At the beginning, I didn’t get him. His aikido was different, so different from what I had seen in those early years practicing aikido. And I had barely heard of him. When I took my first class with him, I was there, at the New York Aikikai, to train as an uchi-deshi under Yamada Sensei. Oh, how things changed in those two months.
Seiichi Sugano Sensei was born in Otaru, Hokkaido on December 17th, 1939. He studied judo since he was 12 years old, but left it after starting aikido in 1957. He became an uchideshi at Hombu dojo and trained under O’ Sensei until 1965 when he left japan for Australia. It’s interesting how so many bios refer to this, and other changes of residence (to Belgium later, and New York at the end), as if he was dispatched by Hombu dojo. He told us once that he had gone to Australia for personal reasons. He had met an Australian woman, who later become his wife and mother to his two children.
Sugano Sensei taught aikido as an evolving subject. He challenged himself constantly, never happy to achieve any level of knowledge or dexterity. In his sixties, he started fencing. I met one of his aikido students who actually met him in fencing. He said that there is a lot of aggressive talking in fencing as a way to intimidate or distract your opponent. He saw these 20 or 30 year-olds screaming at this beginner, who was twice their age, and who, unbeknownst to them, was already a top level master in a martial art. I’m sure he could have disarmed them and break their arms if he wanted to. But he was humble and thirsty for bettering himself and had no problem being a beginner again.
This constant search to challenge himself is what made him have an incredible response to losing a foot to a rapid infection from a flesh eating bacteria. It was 2003. In the hospital they did not tend to him as quickly as he needed. His toe was infected, and soon enough his foot was already compromised. They operated and had to amputate above his ankle. Those were sad moments and devastating news to the Aikido community and everybody who new and loved him. The whole episode turned critical. He had lost a foot but he was still alive. Still alive. It turned that serious.
We went to see him at the hospital; my wife, our son, and I. Mateo was almost 3 years old. Sugano Sensei met him when he was a newborn and would see him frequently, as we brought him to the dojo when we trained. Mateo brought a “Blue’s Clues” band aid, as he was obsessed with the show, and gave it to him. “For you Sensei, so you feel better.” Sensei took the band-aid and saved it in a small book he had with him.
When Sugano Sensei came back to the mat, to teach a weapons seminar at Aikido of Woodstock, my wife and I had the very good fortune of driving him from Manhattan. It had been only 14 weeks or so after the amputation of his leg. Sensei was eager to get on the mat. Teaching weapons was a good compromise, since he wouldn’t have to exert too much pressure on his wound. After teaching a great class, always in his no-kata format, he called somebody for ukemi and demonstrated shomenuchi irimi nage. That was the last technique and the only open hand technique.
While I was carrying his bags to the car to drive him back I asked Sensei why from all the techniques he chose to demonstrate shomenuchi irimi nage. His response: “It’s the essence, no?” Later on I realized how important this technique was for him. He would teach it in every class. He would ask for it in all tests, even to the dismay of kyu deshis who didn’t have the technique as part of their test.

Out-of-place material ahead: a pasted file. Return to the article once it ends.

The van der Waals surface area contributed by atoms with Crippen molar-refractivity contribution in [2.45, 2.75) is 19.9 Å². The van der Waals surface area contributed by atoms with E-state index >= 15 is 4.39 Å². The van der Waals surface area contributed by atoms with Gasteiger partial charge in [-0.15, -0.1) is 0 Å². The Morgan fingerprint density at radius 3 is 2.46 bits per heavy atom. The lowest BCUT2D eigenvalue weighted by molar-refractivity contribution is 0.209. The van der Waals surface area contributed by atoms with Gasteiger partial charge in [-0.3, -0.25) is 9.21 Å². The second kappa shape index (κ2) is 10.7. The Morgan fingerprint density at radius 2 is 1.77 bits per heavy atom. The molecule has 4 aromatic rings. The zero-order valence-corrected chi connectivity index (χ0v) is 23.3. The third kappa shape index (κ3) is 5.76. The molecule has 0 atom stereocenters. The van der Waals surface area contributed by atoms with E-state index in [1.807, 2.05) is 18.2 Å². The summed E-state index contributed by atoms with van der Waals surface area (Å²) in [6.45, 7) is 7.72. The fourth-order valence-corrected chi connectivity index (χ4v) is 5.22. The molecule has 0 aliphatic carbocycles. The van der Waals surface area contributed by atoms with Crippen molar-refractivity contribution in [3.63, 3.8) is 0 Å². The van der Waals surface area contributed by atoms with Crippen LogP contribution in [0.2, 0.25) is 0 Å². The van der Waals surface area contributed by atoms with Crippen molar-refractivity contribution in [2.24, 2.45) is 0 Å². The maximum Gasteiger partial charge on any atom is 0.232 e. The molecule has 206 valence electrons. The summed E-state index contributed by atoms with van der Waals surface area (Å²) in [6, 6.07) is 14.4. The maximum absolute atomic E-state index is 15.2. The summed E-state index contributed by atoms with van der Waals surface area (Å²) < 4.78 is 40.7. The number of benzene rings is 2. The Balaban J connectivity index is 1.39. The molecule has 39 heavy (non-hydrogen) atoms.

After the amputation, he would wear ballet shoes on the mat. Sometimes one will fly out of his foot while demonstrating. But, as he got more comfortable with the prosthesis, he would start disappearing again every time you had to attack him for a demonstration. He had told us that before the amputation he was searching for a new challenge that would allow him to grow. Losing his foot turned out to be that challenge. And he took it head on. Committed to move forward. The way he moved on the mat, it was hard to notice he had a prosthesis. David Reinfeld said that he had a bionic foot.
We got used to our bionic Sensei. He would teach better than always, and he would be smiling and ready to share with us any details regarding his foot. It was hard to complain about feeling tired or trying to find excuses not to go to class. If Sugano Sensei was on the mat, what was your excuse?
In 2007, Yamada Sensei asked me to test for nidan. I was honored by this; but, I had a problem. I would be traveling to Peru during the Christmas Seminar, which is when the dan tests are offered. I spoke with Yamada Sensei, thinking that he would ask me to go to Winter Camp or Montreal for the test. He thought about it and said “Do it with the kyu tests. Talk to Sugano Sensei.” It was Sugano Sensei who would preside over the kyu tests. So I spoke with him and he said it was OK.
After all the kyu tests, he called my name for the nidan test. A test that would have lasted three minutes during the Christmas Seminar, lasted 15 minutes with Sugano Sensei. He asked me to do everything. It started with suwari waza and ended with suwari waza. I did weapons and did the randori. And, I did iriminage. I was glad that I had the chance to take that test with him. My nidan was special that way.
In 2010, Sensei was suffering from health problems, derived from his diabetes. He was in the hospital for some time. This time the prognosis was not good. He died on August 29th. He was 70 years old. We miss him terribly.
Aikido is a way:
There is commitment and there is obligation.
Do not abuse or misuse the art of Aikido.
Study carefully, honestly and humbly.
Respect your seniors and look after your juniors ”
Seiichi Sugano Sensei (1939 – 2010)
(All photographs Copyright © Javier Domínguez, 2003, 2009)